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Dressed: The Secret Life of Clothes Hardcover – 13 Jun 2019
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"[A] clever, subtle book… Although [Bari's] writing is critically informed… her tone is insistently personal, intimate even… Between her main chapters she drops in lyrical accounts of her own encounters with specific items of clothing… Bari wants us to think not so much about what clothes say as how they make us feel." (Guardian)
"A fascinating cultural exploration of the layers of meaning inherent in the ways we dress ourselves, from Madonna's denim jacket and the paintings of Titian to Cary Grant's tailoring. If you think choosing what to wear is essentially a trivial activity, read this and you'll soon clothe your thoughts entirely differently." (Bookseller, Editor's Choice)
"[There are] many delectable facts waiting to be discovered in Shahidha Bari’s Dressed… Dressed is irresistible when Bari riffs with extraordinary breadth and depth on the cultural meanings of the items she describes… I put Dressed down having been dazzled by Bari’s learning and insights... In the end, Dressed is an argument for taking apparently frivolous things seriously... More than this, though, Bari communicates the joy and powerful sense of interconnected humanity clothes can bring.”" (Lucy Moore Literary Review)
"Dressed is a feast of a book, a supreme example of the new kind of essay – exploratory, reflective, full of the personal energy of Shahidha herself and also her wide knowledge."
About the Author
Shahidha Bari is a writer, academic and broadcaster working in the fields of literature, philosophy and art. Born in 1980, she studied at Cambridge and Cornell. She was one of the first ever BBC Radio 3 New Generation Thinkers (2011) and a winner of the Observer/Anthony Burgess Prize for Arts Journalism (2015). She teaches cultural theory at the University of London and is a Fellow of the Forum for Philosophy at the LSE. She writes for the Financial Times, Guardian and Frieze among other newspapers and journals. She features frequently on BBC Radio 4, and presents BBC Radio 3’s Arts and Ideas programme Free Thinking. She lives in London.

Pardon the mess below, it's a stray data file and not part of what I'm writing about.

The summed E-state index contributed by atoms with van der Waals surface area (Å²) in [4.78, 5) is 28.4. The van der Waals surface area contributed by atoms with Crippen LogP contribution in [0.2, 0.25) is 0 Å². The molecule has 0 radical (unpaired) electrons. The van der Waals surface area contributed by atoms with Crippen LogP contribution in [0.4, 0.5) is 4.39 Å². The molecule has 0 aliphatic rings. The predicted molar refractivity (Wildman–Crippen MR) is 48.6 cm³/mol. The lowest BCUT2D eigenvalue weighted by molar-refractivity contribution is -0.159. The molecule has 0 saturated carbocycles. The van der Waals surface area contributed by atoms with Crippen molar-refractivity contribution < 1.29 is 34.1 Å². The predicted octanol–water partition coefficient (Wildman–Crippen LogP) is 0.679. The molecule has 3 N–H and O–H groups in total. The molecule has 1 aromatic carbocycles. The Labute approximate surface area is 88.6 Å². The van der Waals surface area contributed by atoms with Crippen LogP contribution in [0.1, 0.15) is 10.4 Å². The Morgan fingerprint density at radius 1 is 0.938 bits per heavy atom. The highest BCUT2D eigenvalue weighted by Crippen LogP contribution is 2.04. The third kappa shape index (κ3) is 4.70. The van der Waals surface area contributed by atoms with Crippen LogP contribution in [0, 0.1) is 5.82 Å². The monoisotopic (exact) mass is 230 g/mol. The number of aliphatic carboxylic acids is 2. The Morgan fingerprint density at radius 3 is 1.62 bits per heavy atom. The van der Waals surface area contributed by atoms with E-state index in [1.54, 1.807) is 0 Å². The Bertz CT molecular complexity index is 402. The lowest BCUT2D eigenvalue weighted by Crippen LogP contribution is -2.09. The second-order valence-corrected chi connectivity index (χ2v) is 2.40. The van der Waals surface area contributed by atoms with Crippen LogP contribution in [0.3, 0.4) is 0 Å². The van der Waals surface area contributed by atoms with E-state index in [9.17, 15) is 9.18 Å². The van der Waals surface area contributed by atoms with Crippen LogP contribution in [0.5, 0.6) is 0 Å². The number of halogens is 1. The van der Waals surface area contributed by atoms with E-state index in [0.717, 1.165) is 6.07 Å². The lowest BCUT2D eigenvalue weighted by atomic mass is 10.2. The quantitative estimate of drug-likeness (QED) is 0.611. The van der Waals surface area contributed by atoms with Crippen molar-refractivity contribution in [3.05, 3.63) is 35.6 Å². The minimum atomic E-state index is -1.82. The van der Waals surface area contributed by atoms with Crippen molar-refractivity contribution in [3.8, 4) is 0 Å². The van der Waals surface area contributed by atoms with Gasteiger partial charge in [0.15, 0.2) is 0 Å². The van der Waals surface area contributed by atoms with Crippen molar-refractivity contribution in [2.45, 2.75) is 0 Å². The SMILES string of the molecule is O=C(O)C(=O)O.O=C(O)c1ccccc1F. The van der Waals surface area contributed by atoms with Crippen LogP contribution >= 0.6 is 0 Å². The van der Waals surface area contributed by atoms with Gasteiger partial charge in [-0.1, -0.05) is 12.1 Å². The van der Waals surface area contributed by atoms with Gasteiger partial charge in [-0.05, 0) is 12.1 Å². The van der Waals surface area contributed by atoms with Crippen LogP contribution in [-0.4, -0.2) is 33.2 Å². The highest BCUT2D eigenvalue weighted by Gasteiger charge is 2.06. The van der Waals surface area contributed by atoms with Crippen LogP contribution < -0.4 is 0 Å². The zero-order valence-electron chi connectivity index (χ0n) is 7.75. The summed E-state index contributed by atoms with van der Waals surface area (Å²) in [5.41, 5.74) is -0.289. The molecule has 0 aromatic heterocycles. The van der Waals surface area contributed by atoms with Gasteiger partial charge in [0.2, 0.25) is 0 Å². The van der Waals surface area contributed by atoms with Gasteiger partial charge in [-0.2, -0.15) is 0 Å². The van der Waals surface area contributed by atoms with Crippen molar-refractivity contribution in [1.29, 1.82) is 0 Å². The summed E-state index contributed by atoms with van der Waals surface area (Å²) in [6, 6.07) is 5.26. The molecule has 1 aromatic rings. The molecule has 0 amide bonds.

From the Publisher
In DRESSED, Shahidha Bari tracks the hidden power of clothes in our culture and our daily lives.
‘James Dean wears a blazing-red blouson jacket, as though he could wear it forever. It is a trim, light scarlet flash of a thing and it exemplifies the film’s spirit of youth, eternally reckless, rash and desirous. It is the coveted red jacket, ineffably sexy, smart and cool, that Jim trades for Plato's gun and in which Plato is fatally shot. But in life, as in film, the jacket could only ever belong to James Dean.’
Poster for Rebel Without a Cause (1955)
Alexander McQueen, Lilac horsehair dress (Spring/Summer 2005)
Titian, Girl in a Fur (1536-38)
Leonardo Da Vinci, Handbag sketches
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Bari teaches cultural theory at London University. She writes for the Guardian, Financial Times and Frieze. She is a regular on BBC Radio 4 and 3.
The author argues that what we choose to buy and wear comes laden with economic, poliical and personal implications. She pleads with us not to buy without thinking about the human and other resources that have been used. Admirable, but I doubt many will do this for compulsive buying is too engrained in humankind.
The subject covered here is a vast one. Clothes she says tell our stories. Every chapter begins reminiscences. She analyses in depth the cultural meanings of the item under discussion. We are reminded that Primo Levi said shoes were the most important clothes item in war for they enable you to steal and run. We get tales from Shakespeare, Manet, classic films, artists such as Greco and Titian, and Dahl.
Ginger Rogers and Fred Astaire, philosophers, sportsmen, and Freud are among many on whom Bari meditates. The learning and scholarship is very impressive. The syntax and use of adjectives and metaphors are all excellent and apt. You are bound to acquire loads of new information. For example, where does herringbone come from or houndstooth? Facts like the phrase 'elle a vu le loup'
are explained. Questions like why some crave for a fur coat are posed and answered.
This is a very enjoyable account of the clothes we wear. They can be very 'revealing'. It is not only aimed at women.